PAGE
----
Delta council is about to enter the George Harvie era.
After a heated civic election campaign, the former city manager emerged the winner last Saturday as he took the mayor’s seat with almost 40 per cent of the vote, helped largely by a powerful showing in North Delta.
Four members of his Achieving For Delta slate were elected to Delta council and another three to the Delta board of education. Six of the top eight vote getters in the council race were members of his ticket.
In an interview with the Optimist this week, Harvie, who had just completed a busy day removing his campaign signs, credited the incredibly hard work of all his candidates and volunteers who knew the best way to reach people was by pounding the pavement and knocking on as many doors as possible. Thanks to the good weather, they were able to reach many households, he said.
“I wasn’t too surprised but very pleased with the result but our feedback at the doors, and we knocked on thousands and thousands of doors, showed really strong support for us. We also took the time to explain our platform, including Delta Families First, like every other meeting of council in North Delta and school board, and I thought we were resonating very well with people,” Harvie said.
“We’ve had a really great team. We had super chemistry amongst us and during an election you’ll have your highs and your lows, but when you saw one of your team members at a low, we’d be there to support that person. Collectively we made this happen. It wasn’t one individual, it was all about the team and the strength of the team who all went out door knocking. At the times people couldn’t door knock, they did other things, so there was total contribution from everyone.”
As far as taking part in a political campaign after spending almost two decades as city hall’s top staffer and advisor to council, Harvie said he knew what to expect and what was expected of him.
“Having Mayor (Lois) Jackson there too was a great support for our team members who haven’t gone through this before. I managed to maintain my running and my fitness which helped me insofar as keeping my endurance up, so everything worked out really well,” he explained.
As far as priorities for his new council, Harvie noted it starts with his 90-day implementation plan that he will discuss with council.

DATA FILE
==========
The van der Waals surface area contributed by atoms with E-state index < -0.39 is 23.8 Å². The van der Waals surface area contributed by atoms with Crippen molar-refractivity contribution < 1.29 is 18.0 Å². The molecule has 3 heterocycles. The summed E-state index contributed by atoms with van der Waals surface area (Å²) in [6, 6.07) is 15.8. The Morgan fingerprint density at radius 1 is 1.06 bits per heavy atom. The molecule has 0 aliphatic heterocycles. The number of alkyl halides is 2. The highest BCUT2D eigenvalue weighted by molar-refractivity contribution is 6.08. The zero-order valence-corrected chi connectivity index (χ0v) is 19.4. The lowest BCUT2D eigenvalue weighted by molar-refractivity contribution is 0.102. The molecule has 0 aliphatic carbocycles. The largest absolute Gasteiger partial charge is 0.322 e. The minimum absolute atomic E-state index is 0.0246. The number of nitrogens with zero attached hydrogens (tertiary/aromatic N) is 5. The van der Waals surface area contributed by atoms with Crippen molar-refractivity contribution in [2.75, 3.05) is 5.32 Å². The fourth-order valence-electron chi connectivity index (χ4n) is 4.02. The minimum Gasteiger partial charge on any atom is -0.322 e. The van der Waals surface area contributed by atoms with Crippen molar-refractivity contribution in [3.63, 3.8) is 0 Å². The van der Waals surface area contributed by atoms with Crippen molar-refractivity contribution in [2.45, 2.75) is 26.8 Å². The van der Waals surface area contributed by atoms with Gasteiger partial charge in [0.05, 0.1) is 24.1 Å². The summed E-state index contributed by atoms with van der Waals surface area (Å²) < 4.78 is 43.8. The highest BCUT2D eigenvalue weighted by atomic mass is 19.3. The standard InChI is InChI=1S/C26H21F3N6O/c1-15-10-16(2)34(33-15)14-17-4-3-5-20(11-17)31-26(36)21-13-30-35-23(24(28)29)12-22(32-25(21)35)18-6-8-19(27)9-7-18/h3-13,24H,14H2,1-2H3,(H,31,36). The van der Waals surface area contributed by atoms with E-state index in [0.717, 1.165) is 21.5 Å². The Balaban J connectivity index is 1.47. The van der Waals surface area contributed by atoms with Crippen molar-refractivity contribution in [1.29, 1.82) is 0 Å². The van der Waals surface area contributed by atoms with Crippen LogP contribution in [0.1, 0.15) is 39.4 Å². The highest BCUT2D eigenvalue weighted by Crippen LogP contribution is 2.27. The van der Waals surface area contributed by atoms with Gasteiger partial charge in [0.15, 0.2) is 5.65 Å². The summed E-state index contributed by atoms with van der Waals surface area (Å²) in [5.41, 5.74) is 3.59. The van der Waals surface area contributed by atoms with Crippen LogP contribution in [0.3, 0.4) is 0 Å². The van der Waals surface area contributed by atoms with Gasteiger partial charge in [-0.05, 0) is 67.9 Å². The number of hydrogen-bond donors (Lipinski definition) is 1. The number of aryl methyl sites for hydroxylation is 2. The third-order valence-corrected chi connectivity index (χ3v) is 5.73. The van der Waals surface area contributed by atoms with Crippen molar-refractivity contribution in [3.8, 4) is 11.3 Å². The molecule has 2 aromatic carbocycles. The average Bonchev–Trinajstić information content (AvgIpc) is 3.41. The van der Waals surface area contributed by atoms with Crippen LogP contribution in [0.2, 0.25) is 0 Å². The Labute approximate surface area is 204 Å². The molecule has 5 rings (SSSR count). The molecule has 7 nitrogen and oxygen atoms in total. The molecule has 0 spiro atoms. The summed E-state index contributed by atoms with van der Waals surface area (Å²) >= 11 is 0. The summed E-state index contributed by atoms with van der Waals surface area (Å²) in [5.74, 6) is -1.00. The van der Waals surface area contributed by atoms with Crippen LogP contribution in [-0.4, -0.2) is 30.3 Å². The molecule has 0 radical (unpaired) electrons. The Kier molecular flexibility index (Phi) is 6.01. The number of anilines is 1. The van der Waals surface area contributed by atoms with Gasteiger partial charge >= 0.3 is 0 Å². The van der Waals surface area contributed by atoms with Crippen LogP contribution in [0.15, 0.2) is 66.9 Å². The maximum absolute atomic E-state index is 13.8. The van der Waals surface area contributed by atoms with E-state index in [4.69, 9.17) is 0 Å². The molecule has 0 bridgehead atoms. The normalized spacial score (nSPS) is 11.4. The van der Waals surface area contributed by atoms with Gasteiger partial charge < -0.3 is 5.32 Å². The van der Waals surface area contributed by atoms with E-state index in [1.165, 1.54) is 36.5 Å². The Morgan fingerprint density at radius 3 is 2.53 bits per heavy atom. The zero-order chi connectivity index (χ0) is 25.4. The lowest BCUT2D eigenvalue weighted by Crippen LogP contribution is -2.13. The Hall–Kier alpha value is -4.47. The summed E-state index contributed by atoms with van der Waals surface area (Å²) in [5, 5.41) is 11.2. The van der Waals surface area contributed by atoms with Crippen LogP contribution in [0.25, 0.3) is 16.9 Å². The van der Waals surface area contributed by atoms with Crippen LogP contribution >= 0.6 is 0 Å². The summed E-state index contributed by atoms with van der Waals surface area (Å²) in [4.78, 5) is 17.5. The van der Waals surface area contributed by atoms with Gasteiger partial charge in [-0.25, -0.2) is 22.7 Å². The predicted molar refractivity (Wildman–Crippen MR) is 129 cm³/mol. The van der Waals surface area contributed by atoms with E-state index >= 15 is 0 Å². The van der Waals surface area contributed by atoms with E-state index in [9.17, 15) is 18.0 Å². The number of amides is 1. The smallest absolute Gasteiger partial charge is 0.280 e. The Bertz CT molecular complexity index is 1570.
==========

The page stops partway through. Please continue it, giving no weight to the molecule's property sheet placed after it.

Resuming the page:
“I know I’m united with everybody on council who was elected who agrees we need to have that bridge in place. I believe everybody on council supports that we need to re-engineer the building permit application process, so those are the two top priorities I have at this time,” he said.
Harvie would also like to see his Delta Families First policy implemented. He said people have been telling him the current three-day window for Delta residents to register first for civic programs simply isn’t enough, so he’d like to see that expanded to two weeks.
He said he also heard concerns about the number of people outside of Delta using recreation centres that are subsidized by Delta taxpayers.
“It’s from Surrey, from Tsawwassen First Nations which is growing rapidly, and Richmond. We want to ensure there’s a rate for Delta taxpayers and a separate outside rate. Delta taxpayers shouldn’t be paying the entire operational costs for a facility that is widely used by others outside Delta.”
Among the other issues Harvie plans to tackle is housing by working with local builders and identifying opportunities for development in town centres. Scott Road, in particular, is an area that can start making a difference “right away,” according to the mayor-elect.
Council will also have to hire a new city manager as several senior staff members took turns covering the position since Harvie left city hall 10 months ago.
A Tsawwassen resident, Harvie came from the City of Burnaby to be Delta’s chief administrative officer in 2002.
Saturday’s election saw Harvie win big in North Delta where he was more than 2,000 votes ahead of former police chief Jim Cessford, his nearest competitor. Harvie won Tsawwassen by 79 votes, while he was 349 votes behind Cessford in Ladner.
Voter turnout was 43.3 per cent, up considerably from four years ago.
The inaugural meeting of the new council will be Monday, Nov. 5.